Employers should also look out for an increase in investigations from the U.S. Department of Justice, the U.S. Department of Labor, Wage and Hour Division, and the U.S. Department of State. Each of these agencies manage some aspect of U.S. immigration policy, and it's likely that they'll increase their investigations with a priority toward protecting the economic interests of American workers and ensuring current immigration programs are not abused. To prepare, employers should perform internal audits to ensure internal files are in compliance with all federal hiring laws, especially Form I-9 employment eligibility verification requirements.
2. Increase in Site Visits: On Oct. 20, 2017, the Department of Homeland Security Office of the Inspector General issued a report summarizing its evaluation of United States Citizenship and Immigration Service's Administrative Site Visit and Verification Program (ASVVP). Under the current program, immigration officers make unannounced visits to collect information as part of a compliance review of H-1B and other visa petitions that employers have filed. The October report concluded that the current ASVVP provides “minimal assurance that H-1B visa participants are compliant and not engaged in fraudulent activity.” It went on to recommend that USCIS enhance site visit activity, reallocate resources within the ASVVP, and develop a more comprehensive policy agency-wide to ensure effective site visits and action. As a result, we have witnessed an increase in site visits for contractors working at third-party work sites. We anticipate USCIS will continue to change and enhance this site visit program to prioritize fraud review and the protection of U.S. workers.
3. Heightened Scrutiny on Petitions and Applications Filed with USCIS: USCIS is aggressively applying the president's executive order to "Buy American, Hire American." Perhaps this is where the business immigration world is most feeling the change in immigration policies and practice to date. Cases that were easily approved in the past, and filed in compliance with the current regulations, are now highly scrutinized. There has been a significant increase in requests for evidence issued in response to petitions filed, particularly for H-1B and L-1 petitions. Employers should take care to set realistic expectations for business stakeholders regarding timelines and processing times, as well as the level of scrutiny each petition may endure.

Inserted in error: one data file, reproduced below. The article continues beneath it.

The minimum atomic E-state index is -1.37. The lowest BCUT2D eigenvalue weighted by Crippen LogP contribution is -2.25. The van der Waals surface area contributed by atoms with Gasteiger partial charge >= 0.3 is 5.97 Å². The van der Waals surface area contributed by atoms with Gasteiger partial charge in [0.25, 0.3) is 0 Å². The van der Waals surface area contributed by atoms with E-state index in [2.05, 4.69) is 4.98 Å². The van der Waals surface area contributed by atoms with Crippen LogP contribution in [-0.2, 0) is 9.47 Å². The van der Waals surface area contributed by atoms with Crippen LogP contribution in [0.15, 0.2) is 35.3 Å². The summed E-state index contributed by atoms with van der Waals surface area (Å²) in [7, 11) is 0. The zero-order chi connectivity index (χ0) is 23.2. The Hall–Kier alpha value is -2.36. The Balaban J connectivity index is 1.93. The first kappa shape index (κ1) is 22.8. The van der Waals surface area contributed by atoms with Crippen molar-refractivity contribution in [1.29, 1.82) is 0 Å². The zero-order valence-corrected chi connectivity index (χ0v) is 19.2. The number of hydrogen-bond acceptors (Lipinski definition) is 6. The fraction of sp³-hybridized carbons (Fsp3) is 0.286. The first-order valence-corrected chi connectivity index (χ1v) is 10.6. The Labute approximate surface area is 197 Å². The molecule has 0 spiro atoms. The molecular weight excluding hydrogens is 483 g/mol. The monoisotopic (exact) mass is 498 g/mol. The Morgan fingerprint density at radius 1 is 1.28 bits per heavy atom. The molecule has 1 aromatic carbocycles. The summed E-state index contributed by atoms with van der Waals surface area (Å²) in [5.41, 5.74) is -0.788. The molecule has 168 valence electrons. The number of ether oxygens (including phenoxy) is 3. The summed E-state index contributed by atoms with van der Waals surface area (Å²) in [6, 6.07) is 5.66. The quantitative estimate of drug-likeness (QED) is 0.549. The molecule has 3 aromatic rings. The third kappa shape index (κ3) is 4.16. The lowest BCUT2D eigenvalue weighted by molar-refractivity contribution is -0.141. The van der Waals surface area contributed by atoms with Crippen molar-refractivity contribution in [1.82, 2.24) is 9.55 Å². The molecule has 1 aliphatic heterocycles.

4. Overhaul of the H-1B Program: The "Buy American, Hire American" executive order specifically called upon the relevant secretaries to "suggest reforms to help ensure that H-1B visas are awarded to the most-skilled or highest-paid petition beneficiaries." USCIS indicates that it is currently working on rulemaking changes, new policy memoranda and operational changes, all geared toward protecting the economic interests of U.S. workers and preventing fraud. Employers already experienced the operational changes with this past year's H-1B cap petitions. Specifically, USCIS more highly scrutinized H-1B petitions in two specific areas: (1) whether a position truly required a bachelor's degree in a specific and related field, and (2) whether a position receiving a Level 1 wage under the Department of Labor's prevailing wage guidance truly qualifies as a "specialty occupation." It is clear by this increase in scrutiny over wage levels and the specialized nature of the position that USCIS is attempting to review these petitions under the president's proposed standard without congressional or public input.
In 2018, we should expect to see much of the same level of scrutiny and a potential overhaul of the H-1B program. Employers should be educated on the information listed in the labor condition application (LCA) that is an integral part of the H-1B petition. Employers also need to be aware of the impact of salary levels and occupational codes selected as part of the process.
5. New Employment-Based Green Card Interviews: As a direct result of Trump's March 6, 2017, executive order, effective Oct. 1, 2017, USCIS reinstated the interview requirement for all employment-based green card applications. USCIS had previously employed a longstanding policy of waiving these interviews, recognizing that these applicants posed little security risk, and the interview process is a significant drain on limited government resources.